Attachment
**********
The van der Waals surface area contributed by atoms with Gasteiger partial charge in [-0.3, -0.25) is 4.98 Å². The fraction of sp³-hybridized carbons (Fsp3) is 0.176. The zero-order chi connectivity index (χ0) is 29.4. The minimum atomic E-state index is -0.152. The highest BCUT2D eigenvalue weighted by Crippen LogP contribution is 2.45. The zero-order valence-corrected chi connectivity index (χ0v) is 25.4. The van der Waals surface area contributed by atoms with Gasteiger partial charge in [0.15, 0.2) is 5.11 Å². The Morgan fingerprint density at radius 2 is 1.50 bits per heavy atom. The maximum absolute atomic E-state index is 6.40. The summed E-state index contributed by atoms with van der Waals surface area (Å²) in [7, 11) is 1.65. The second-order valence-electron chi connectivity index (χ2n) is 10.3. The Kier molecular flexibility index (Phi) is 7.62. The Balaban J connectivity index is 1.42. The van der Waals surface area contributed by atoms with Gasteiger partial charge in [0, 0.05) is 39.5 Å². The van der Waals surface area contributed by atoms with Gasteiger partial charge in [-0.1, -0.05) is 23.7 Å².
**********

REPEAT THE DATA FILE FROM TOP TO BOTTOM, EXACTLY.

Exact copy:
The van der Waals surface area contributed by atoms with Gasteiger partial charge in [-0.3, -0.25) is 4.98 Å². The fraction of sp³-hybridized carbons (Fsp3) is 0.176. The zero-order chi connectivity index (χ0) is 29.4. The minimum atomic E-state index is -0.152. The highest BCUT2D eigenvalue weighted by Crippen LogP contribution is 2.45. The zero-order valence-corrected chi connectivity index (χ0v) is 25.4. The van der Waals surface area contributed by atoms with Gasteiger partial charge in [0.15, 0.2) is 5.11 Å². The Morgan fingerprint density at radius 2 is 1.50 bits per heavy atom. The maximum absolute atomic E-state index is 6.40. The summed E-state index contributed by atoms with van der Waals surface area (Å²) in [7, 11) is 1.65. The second-order valence-electron chi connectivity index (χ2n) is 10.3. The Kier molecular flexibility index (Phi) is 7.62. The Balaban J connectivity index is 1.42. The van der Waals surface area contributed by atoms with Gasteiger partial charge in [0, 0.05) is 39.5 Å². The van der Waals surface area contributed by atoms with Gasteiger partial charge in [-0.1, -0.05) is 23.7 Å².